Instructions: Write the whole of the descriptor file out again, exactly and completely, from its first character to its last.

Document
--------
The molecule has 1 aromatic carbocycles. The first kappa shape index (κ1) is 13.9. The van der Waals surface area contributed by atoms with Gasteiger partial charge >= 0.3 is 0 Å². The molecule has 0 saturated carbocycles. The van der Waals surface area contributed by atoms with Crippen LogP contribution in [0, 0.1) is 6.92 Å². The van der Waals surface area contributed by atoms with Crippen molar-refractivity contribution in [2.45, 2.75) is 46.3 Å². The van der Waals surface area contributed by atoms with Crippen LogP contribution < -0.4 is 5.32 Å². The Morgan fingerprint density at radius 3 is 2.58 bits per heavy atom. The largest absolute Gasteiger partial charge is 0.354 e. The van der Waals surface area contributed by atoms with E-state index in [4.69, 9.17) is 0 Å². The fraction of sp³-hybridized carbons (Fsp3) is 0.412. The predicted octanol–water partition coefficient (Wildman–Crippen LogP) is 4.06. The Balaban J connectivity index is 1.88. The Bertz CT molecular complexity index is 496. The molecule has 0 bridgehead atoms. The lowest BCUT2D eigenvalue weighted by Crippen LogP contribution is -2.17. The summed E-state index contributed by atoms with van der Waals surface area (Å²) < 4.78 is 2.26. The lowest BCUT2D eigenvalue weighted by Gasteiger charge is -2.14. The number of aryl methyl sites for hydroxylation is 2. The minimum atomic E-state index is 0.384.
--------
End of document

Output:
The molecule has 1 aromatic carbocycles. The first kappa shape index (κ1) is 13.9. The van der Waals surface area contributed by atoms with Gasteiger partial charge >= 0.3 is 0 Å². The molecule has 0 saturated carbocycles. The van der Waals surface area contributed by atoms with Crippen LogP contribution in [0, 0.1) is 6.92 Å². The van der Waals surface area contributed by atoms with Crippen molar-refractivity contribution in [2.45, 2.75) is 46.3 Å². The van der Waals surface area contributed by atoms with Crippen LogP contribution < -0.4 is 5.32 Å². The Morgan fingerprint density at radius 3 is 2.58 bits per heavy atom. The largest absolute Gasteiger partial charge is 0.354 e. The van der Waals surface area contributed by atoms with E-state index in [4.69, 9.17) is 0 Å². The fraction of sp³-hybridized carbons (Fsp3) is 0.412. The predicted octanol–water partition coefficient (Wildman–Crippen LogP) is 4.06. The Balaban J connectivity index is 1.88. The Bertz CT molecular complexity index is 496. The molecule has 0 bridgehead atoms. The lowest BCUT2D eigenvalue weighted by Crippen LogP contribution is -2.17. The summed E-state index contributed by atoms with van der Waals surface area (Å²) < 4.78 is 2.26. The lowest BCUT2D eigenvalue weighted by Gasteiger charge is -2.14. The number of aryl methyl sites for hydroxylation is 2. The minimum atomic E-state index is 0.384.